24 September 2014
Silent Knife, Shelley Freydont
In this second of the Celebration Bay cozy mysteries, town events' manager Liv Montgomery is overseeing what plans to be the most beautiful Christmas the town has known. The square will be nostalgically dressed for the holiday season and all sorts of events are planned, but there's one fly in the ointment: the tacky new Christmas shop that has opened right on the square, spoiling its cozy nostalgia with windows festooned with drunken reindeer, beer-belly Santas under palm trees, and other tacky and inappropriate decorations, with the proprietor a grumpy Scrooge of a woman. Just when the town inhabitants think things can't get any worse, the man the owner of the Christmas shop hired to play Santa Claus has his throat cut in the store during the town Christmas parade.
Freydont populates her town with people you'd love to know: the friendly bakery owner who cooks delicious treats (even for Liv's West Highland White terrier), the gregarious coffee shop owner, the nurturing quilt shop owner, the ex-hippie natural gift shop proprietor, a friendly good ol' boys club of a town council, two darling elderly ex-schoolteachers, Liv's 60-ish assistant Ted who has daily "singing" bouts with Whiskey the terrier, the bewhiskered older man who always plays Santa Claus so well, one bitchy ex-events' manager (well, there had to be one unfriendly person in town), and even a sexy but usually diffident newspaper editor. The mystery is reasonably convoluted (although you know the nice people who are accused can't possibly be guilty of the crime), the Yuletide atmosphere so Christmassy it will make you hear jingle bells and shiver against the chill, and personal attractions begun are continued.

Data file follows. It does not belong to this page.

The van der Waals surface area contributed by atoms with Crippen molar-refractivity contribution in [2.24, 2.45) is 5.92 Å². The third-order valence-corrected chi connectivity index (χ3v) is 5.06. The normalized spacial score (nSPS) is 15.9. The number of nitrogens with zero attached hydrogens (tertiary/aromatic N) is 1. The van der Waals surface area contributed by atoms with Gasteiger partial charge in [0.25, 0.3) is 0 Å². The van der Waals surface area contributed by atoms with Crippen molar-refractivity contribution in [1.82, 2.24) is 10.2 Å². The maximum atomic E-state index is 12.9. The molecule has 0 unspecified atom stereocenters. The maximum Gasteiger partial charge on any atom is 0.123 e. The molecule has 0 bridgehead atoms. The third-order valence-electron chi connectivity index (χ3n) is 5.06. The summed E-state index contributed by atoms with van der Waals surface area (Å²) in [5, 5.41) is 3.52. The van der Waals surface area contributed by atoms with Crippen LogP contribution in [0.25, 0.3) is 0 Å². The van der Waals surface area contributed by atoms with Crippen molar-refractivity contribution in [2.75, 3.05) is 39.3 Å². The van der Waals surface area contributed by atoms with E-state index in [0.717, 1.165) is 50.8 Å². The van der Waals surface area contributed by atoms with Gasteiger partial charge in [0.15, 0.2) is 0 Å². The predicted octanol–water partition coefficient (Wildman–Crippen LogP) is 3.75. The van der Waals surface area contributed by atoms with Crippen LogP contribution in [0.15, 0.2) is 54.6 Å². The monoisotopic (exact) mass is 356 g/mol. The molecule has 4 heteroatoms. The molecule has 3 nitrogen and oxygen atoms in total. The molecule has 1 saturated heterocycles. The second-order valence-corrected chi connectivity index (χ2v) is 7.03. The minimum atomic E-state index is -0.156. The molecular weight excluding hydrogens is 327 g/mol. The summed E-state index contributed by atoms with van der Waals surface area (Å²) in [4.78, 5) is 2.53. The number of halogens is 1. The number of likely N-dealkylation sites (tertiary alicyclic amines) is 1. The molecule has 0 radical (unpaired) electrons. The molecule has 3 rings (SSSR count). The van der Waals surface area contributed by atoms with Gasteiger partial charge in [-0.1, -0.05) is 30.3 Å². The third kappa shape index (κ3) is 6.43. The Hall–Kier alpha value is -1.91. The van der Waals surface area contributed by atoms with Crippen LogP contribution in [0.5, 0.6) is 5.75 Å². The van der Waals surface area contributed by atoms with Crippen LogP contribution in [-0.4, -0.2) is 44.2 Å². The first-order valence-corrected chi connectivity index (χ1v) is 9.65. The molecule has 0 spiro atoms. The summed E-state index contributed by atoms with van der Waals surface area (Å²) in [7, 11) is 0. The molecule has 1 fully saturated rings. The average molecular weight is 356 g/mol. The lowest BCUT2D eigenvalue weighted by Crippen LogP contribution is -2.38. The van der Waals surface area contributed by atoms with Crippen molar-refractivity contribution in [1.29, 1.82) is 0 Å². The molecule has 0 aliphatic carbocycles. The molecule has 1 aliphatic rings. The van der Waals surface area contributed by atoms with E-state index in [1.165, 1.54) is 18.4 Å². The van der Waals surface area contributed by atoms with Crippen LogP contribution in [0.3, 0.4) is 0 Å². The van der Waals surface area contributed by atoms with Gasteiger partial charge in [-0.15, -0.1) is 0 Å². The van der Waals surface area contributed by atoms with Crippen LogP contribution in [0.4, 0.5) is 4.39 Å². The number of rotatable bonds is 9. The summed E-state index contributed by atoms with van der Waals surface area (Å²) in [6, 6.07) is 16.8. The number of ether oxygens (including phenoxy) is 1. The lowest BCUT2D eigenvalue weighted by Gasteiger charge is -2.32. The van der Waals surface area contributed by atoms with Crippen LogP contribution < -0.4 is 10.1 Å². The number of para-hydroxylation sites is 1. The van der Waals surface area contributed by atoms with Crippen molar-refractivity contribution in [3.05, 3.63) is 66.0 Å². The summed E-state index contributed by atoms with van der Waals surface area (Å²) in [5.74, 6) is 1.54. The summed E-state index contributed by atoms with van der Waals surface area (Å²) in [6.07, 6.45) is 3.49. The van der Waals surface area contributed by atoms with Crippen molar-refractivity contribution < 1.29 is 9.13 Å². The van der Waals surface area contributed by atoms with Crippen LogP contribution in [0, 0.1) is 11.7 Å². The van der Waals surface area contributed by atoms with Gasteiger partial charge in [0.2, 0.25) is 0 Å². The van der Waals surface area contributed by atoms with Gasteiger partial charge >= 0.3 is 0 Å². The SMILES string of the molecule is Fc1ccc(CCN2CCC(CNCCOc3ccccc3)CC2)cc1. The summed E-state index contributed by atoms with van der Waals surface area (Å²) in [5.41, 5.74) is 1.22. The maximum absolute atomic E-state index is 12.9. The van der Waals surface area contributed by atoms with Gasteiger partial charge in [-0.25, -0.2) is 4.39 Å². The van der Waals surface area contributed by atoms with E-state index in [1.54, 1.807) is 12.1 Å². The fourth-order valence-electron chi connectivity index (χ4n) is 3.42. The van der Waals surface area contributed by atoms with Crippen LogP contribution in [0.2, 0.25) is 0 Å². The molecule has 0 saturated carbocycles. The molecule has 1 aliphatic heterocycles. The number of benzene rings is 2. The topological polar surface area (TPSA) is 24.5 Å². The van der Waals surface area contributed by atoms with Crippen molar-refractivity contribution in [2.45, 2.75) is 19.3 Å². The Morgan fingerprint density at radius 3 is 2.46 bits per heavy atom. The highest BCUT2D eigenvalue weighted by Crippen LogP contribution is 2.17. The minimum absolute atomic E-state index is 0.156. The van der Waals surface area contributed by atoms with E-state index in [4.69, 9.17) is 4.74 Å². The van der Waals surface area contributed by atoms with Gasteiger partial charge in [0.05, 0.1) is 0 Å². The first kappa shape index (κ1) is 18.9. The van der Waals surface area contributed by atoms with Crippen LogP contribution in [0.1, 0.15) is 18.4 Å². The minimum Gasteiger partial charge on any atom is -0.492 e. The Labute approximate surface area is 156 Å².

Readers of police procedurals and Nordic noir, take note: this isn't your bag, but if you're the type of person who likes cozies and Christmas, this book will be perfect for your holiday reading. It even ends up with a meal so luscious it will make you hungry, and some mistletoe. Enjoy!
16 September 2014
Unplug the Christmas Machine, Jo Robinson and Jean Coppock Staeheli
The Christmas Survival Book, Alice Slaikeu Lawhead
These two books were originally written within three years of each other (1982 and 1985, respectively; the Lawhead book originally titled The Christmas Book), and revised in the early '90s, and are virtual bibles for trying to change the conception of Christmas from a holiday of spend-spend-spend and false promises about what the holiday will provide. Lawhead does quote from Christmas Machine: the memorable "Ten Hidden Gift-Giving Rules," which are uncomfortably true. Both books address the same topics (children stoked with toy commercials who compose incredible Christmas lists, the reality of Christmas as opposed to the dream vision given to us by advertising, the fact that Christmas doesn't reform unpleasant families or crises) and even supply their own fictional tale of Christmas woe (Machine's updated version of Christmas Carol and Lawhead's Christmas Eve fantasy vs. reality). Machine provides a large appendix of alternate gift suggestions, addresses how men feel left out of Christmas celebrations and women feel overworked, and suggests ideas for simpler Christmases. The Lawhead book emphasizes spirituality more, even including a chapter of how churches unconsciously add to the burden of Christmas by scheduling too many events. It also mentions how traditions can be meaningful—or a burden. I was also happy to see that she talks about extending Christmas activities into Christmastide itself and through Epiphany, and there are suggestions for non-alcoholic New Year's Eve activities.